A MAN has been fined more than £1000 after a joint investigation by Rural Crime teams uncovered messages which showed him bragging and admitting to the illegal hunting of foxes in Gloucestershire.
The investigation saw John Oliver Finnegan, aged 37 and of Northwich in Cheshire, plead guilty at Cheltenham Magistrates’ Court on Tuesday (December 6) to hunting a wild mammal with dogs in Gloucestershire.
Finnegan, who was the huntsman for a group based in Leicestershire, gave the guilty plea on the first day of a trial and was ordered to pay £1331 within 28 days after being convicted under the Hunting Act of 2004.
Footage shows group fox-hunting
Police were contacted on Friday, January 7, as local hunt monitors had seen a group illegally hunting on land in the village of Hartpury.
The group were filmed and this showed Finnegan taking a number of hounds into woodland whilst the rest of the hunt stayed around the perimeter.
The hounds were then seen running out of the woodland while loudly and aggressively barking.
Moments later the hounds were digging at the ground which indicated that a mammal had gone to ground via a fox den.
The group were approximately 20 metres away and used their horn to control the hounds before calling them away.
Finnegan and other members of the group were later seen racing their horses along the road however the hounds were not with them but could be heard in a nearby derelict building.
WhatsApp messages shows Finnegan bragging
This evidence was provided to police and officers linked Finnegan to the incident after his mobile phone was seized by Leicestershire Police in relation to offences believed to have been committed in their area.
As part of the investigation his phone was downloaded and WhatsApp messages showed him admitting to hunting mammals.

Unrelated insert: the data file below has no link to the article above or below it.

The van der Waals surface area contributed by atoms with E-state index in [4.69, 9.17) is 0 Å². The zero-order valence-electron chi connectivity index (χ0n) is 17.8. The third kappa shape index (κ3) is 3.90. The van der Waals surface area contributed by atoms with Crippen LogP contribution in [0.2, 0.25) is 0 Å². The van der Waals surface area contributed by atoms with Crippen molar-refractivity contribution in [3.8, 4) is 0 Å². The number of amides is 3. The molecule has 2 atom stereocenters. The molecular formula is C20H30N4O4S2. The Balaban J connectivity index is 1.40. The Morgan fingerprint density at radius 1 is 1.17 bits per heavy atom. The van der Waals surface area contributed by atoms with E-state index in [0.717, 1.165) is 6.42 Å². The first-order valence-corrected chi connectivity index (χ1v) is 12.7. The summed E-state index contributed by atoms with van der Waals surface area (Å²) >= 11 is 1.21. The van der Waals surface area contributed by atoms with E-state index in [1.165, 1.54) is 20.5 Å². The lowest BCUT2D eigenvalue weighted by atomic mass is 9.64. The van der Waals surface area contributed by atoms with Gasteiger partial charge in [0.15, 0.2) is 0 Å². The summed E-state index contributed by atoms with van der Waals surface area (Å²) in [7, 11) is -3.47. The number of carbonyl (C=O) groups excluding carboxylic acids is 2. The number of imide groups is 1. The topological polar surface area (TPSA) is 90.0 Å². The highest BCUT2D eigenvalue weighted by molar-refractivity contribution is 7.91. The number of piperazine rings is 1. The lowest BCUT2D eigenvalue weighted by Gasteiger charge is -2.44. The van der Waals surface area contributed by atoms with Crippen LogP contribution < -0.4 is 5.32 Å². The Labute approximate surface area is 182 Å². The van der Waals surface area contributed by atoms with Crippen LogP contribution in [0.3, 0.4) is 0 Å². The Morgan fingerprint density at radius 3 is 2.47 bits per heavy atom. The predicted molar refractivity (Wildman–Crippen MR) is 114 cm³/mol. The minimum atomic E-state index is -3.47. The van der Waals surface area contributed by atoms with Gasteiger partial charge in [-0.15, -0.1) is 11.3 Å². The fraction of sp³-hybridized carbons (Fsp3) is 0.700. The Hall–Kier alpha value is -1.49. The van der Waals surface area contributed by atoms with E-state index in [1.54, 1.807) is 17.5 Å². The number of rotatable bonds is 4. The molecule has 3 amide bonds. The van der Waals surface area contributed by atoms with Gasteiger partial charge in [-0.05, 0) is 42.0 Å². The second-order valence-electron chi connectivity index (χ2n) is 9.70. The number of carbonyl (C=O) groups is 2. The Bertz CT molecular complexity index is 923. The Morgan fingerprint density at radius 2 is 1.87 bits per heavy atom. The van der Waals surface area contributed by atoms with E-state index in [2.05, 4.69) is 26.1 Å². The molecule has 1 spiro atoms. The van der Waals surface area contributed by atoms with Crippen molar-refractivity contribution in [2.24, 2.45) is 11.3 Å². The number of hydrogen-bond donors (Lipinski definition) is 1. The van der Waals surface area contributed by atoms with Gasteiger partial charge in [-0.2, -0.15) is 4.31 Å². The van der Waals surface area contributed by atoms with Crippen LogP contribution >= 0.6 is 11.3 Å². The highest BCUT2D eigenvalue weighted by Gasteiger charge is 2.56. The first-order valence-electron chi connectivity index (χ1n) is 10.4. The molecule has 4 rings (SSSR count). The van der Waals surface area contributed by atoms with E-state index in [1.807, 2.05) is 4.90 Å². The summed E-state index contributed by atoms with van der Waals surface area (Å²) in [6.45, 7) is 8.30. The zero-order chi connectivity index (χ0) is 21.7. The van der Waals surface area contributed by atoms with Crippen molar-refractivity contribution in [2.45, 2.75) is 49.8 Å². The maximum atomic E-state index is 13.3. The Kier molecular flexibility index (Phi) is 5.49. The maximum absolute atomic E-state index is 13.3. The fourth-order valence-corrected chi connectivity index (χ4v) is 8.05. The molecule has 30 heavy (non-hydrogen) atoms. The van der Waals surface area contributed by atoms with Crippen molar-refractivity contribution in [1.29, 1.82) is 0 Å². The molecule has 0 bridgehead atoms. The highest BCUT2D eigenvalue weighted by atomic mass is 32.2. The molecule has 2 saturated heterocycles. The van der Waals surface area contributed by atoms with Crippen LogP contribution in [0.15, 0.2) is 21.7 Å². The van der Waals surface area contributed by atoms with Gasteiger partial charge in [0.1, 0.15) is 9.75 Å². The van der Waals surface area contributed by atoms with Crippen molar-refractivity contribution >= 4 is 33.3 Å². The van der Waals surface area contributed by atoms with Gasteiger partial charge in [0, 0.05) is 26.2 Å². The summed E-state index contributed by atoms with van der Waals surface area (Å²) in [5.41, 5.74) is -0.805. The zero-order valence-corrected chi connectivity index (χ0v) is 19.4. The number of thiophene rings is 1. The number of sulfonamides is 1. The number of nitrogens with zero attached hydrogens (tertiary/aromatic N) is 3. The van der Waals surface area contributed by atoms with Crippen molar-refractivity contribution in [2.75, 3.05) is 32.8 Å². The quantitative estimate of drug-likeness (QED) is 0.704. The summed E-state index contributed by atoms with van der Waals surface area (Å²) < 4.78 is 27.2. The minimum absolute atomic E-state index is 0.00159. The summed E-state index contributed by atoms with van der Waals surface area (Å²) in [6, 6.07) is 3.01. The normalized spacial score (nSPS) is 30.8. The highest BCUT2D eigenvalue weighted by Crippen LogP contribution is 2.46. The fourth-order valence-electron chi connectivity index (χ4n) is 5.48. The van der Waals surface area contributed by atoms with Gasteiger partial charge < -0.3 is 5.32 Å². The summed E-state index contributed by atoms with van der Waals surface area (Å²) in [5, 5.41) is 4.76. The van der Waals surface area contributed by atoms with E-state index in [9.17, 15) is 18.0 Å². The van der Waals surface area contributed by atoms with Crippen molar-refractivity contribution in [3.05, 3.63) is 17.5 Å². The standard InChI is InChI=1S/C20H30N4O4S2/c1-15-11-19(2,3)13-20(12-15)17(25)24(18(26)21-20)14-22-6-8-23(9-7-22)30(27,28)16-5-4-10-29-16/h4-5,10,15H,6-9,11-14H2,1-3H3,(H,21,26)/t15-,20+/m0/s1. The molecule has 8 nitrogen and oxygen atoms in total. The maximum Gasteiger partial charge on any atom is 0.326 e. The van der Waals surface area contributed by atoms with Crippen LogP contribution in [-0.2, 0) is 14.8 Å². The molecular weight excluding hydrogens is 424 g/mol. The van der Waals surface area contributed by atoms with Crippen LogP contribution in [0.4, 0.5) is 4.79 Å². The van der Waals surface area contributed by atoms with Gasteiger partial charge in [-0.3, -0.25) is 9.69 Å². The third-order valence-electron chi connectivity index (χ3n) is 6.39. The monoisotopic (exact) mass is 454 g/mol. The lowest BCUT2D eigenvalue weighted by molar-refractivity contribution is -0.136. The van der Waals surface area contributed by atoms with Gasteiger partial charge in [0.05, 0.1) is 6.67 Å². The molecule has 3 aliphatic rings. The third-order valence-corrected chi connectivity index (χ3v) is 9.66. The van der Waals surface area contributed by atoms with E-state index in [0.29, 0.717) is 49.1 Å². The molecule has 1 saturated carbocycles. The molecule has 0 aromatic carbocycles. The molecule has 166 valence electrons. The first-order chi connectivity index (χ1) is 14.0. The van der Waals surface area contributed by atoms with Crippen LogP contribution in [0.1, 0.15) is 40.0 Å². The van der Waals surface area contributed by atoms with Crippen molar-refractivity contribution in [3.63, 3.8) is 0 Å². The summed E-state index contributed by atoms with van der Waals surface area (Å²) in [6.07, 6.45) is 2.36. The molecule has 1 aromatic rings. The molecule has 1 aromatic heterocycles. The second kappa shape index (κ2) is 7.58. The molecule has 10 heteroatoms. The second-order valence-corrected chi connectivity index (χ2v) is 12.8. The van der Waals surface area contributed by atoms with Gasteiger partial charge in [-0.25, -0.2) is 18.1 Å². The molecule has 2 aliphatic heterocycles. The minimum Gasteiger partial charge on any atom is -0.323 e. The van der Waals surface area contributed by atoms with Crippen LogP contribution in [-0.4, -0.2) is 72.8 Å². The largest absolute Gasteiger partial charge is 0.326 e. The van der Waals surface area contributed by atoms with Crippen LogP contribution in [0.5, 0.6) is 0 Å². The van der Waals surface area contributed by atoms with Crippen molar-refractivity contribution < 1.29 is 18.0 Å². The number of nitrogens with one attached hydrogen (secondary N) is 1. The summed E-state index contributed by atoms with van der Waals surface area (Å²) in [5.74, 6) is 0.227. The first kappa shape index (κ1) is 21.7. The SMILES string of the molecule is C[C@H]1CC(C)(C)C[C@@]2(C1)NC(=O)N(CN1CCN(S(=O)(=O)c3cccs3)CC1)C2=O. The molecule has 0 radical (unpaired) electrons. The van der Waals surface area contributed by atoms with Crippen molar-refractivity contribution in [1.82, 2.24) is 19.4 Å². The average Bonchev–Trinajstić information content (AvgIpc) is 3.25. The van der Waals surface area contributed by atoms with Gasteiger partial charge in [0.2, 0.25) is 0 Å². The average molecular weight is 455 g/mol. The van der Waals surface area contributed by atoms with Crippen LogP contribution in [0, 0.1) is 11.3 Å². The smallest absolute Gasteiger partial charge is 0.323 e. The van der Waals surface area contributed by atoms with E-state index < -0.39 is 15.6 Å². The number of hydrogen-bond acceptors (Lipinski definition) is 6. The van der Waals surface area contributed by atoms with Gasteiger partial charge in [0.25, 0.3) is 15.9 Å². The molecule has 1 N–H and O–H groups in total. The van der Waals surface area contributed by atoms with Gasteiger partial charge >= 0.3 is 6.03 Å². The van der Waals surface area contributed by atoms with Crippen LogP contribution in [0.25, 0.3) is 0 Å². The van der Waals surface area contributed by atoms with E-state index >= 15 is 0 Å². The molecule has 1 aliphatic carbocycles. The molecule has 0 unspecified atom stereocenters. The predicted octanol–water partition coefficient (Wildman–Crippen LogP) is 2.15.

The conversations made reference to the January hunt in Gloucestershire and discussed his involvement.
Examples of the WhatsApp messages included:
From: Other huntsman
• How’d you get on at Ledbury today?
• S**t only found a brace * (two foxes), first one by Redvers House got headed (when a fox takes shelter) about 20 times and went to ground. The second was on a brook at the back of the mares yard he went 5 fields to a real thick cover by griffin’s (a nearby location) which we weren’t aloud in and had to stop them
Finnegan was subsequently postal charged with the offence following consultation with the Crown Prosecution Service.
“This case sends a clear reminder”
PC Phil Mawdsley from Gloucestershire Constabulary’s Rural Crime Team said: “This has been a lengthy investigation into an incident of fox hunting concerning Finnegan, who at the time, was the huntsman for the Quorn Hunt based in Leicestershire.
“On January 7 this year he joined up with the Ledbury Hunt and led an illegal fox hunt through the area of Hartpury in Gloucestershire.
“His actions were witnessed and reported to police.
“An investigation was launched by the team and with assistance from Leicestershire Police’s Rural Crime Team evidence of the offence was uncovered through phone messages which showed Finnegan bragging and admitting to the illegal hunting of foxes.
“This case sends a clear reminder for hunts, both nationally and locally, that breaches of the Hunting Act 2004 will not be tolerated by Gloucestershire Constabulary and those caught breaking the law will be sent to court.”
Sergeant Paul Archer from Leicestershire Police’s rural policing team added: “When we examined Finnegan’s phone, we found a number of messages which implicated him in hunting foxes in Gloucestershire.
“We are always proactive in working with other forces and these messages were passed on, resulting in colleagues from Gloucestershire being able to charge him with offences related to fox-hunting.
“We will continue to investigate any reports of illegal hunting and work with our rural communities going forward.”
Last year Gloucestershire Constabulary became the first police force nationally to launch three new online reporting tools for rural, wildlife and heritage crimes.
You can report a rural, wildlife or heritage crime by visiting their website – here.